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In a city of protests, Banksy resonates |

Sunday Lifestyle

In a city of protests, Banksy resonates

Tanya T. Lara - The Philippine Star
In a city of protests, Banksy resonates
“Girl with Balloon” by artist Banksy first appeared in London’s Waterloo Bridge in 2002. He has since reworked the image and painted it on in the West Bank (floating with the balloons) and Syria (wearing a headscarf).

Are you sure about that?” friends asked when I said I was going to Hong Kong for the New Year. Since the protests for Hong Kong’s democracy and independence from Beijing began in March 2019 and swelled into continuing mass movements in June, Hong Kong has become somewhat of a tourist ghost town. In July and August, hotels’ occupancy rates reportedly dropped to 30 percent — a city that received 65 million tourists the previous year (Paris received 40 million tourists in the same year).

Filipinos who love the city, for whom a weekend is enough to escape ours, have for the most part of 2019 stayed away. But the (unauthorized) Banksy exhibit “Genius or Vandal?” was coming to Hong Kong in December and I wanted to see his satirical works.

Foremost, I wanted to see “Girl with Balloon,” which the hooded street artist and filmmaker first stenciled on London’s Waterloo Bridge in 2002. It depicts a young girl reaching out to catch a heart-shaped balloon flying away.

This and its various iterations might be Banksy’s most inspirational work. It can be painted in any city and interpreted in different ways. In Hong Kong, the context seems on point. An idea, a system that is escaping in the gust of a powerful wind sweeping away everything that was.  

And so my friend Rica (with whom I previously saw some of Bali’s cultural sights) and I went to the exhibit on New Year’s Eve. On display are about 70 original works and prints from private collections — serigraphs, illustrations, stencils — photos, installations, recreations on walls and film reels.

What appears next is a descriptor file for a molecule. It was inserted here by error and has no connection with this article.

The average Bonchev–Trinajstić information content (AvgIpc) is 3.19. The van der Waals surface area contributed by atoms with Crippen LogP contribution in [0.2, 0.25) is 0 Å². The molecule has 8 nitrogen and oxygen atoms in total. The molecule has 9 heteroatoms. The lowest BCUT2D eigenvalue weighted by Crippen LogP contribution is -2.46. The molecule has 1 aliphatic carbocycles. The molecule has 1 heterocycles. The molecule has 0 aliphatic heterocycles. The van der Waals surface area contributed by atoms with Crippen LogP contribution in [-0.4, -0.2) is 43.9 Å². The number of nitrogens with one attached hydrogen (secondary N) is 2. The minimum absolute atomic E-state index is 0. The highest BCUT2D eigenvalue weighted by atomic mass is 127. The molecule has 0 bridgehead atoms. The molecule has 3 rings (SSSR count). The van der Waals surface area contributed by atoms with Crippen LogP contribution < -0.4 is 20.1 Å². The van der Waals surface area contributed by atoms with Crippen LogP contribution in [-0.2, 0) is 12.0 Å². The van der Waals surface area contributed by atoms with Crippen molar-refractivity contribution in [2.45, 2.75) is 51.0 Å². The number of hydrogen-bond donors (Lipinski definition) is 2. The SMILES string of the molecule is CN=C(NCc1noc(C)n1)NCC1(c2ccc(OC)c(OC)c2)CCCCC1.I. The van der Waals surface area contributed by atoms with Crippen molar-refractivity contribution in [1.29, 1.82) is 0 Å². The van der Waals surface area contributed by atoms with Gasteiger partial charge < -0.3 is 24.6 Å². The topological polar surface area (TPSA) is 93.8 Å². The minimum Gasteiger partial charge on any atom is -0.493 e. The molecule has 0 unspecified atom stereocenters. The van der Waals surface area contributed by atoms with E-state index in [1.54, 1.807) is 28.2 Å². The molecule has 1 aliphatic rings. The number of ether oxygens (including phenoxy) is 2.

Mounted by Art Projectors and Last Bullet Productions in Hong Kong, the exhibit also ran in Spain, Portugal, and Russia including in St. Petersburg, in a space just over two kilometers from the Hermitage Museum, which has the largest collection of paintings in the world.

Running until March 1, the exhibit is at Portal 6311 in the Kowloon Bay area, a neighborhood with a dizzying fraternization of footbridges, vehicular flyovers, worn-down structures and new high-rises. On the footbridges are flyers of an illustrated gas mask with the words “Not one less,” signifying the protesters’ five demands from their government.  

The entrance to the show is not in the gleaming lobby that is typical of most buildings in the city, rather it’s around the corner in what looks like a loading dock where you are greeted by a half-shredded signage flapping in the wind — in the same manner that the artist shredded his own work as soon as it was sold.

In 2005, Banksy reworked Girl with Balloon in two paintings on the separation wall in the West Bank, Palestine and retitled it “Flying Balloon Girl.” This time, a pony-tailed girl is clutching a string of eight balloons and floating as if to get over the wall.

In 2014, Banksy again modified the girl in his social campaign (or political protest, if you will) on the civil war in Syria, painting her with a headscarf and the hashtag #withsyria. Banksy has done several graffiti touching on the Syrian crisis including a 2015 mural in Calais, France called “The Son of a Migrant from Syria,” depicting Steve Jobs carrying his belongings in a black bag over his shoulder and his other hand holding an original Mac.  

Banksy’s political leanings have always been derived from his work. It’s all about rebellion, protest, giving the middle finger to the status quo, authority and the hypocrisy of the moneyed. But in 2017 he was more direct.  Before the UK’s general election, he replaced the girl’s red balloon with the Union Jack and offered to send a free print to people who voted against the Tories. He later rescinded the offer after being warned by the Electoral Commission. But, really, what did they expect from an artist who’ve been flipping authority since the 1990s in Bristol?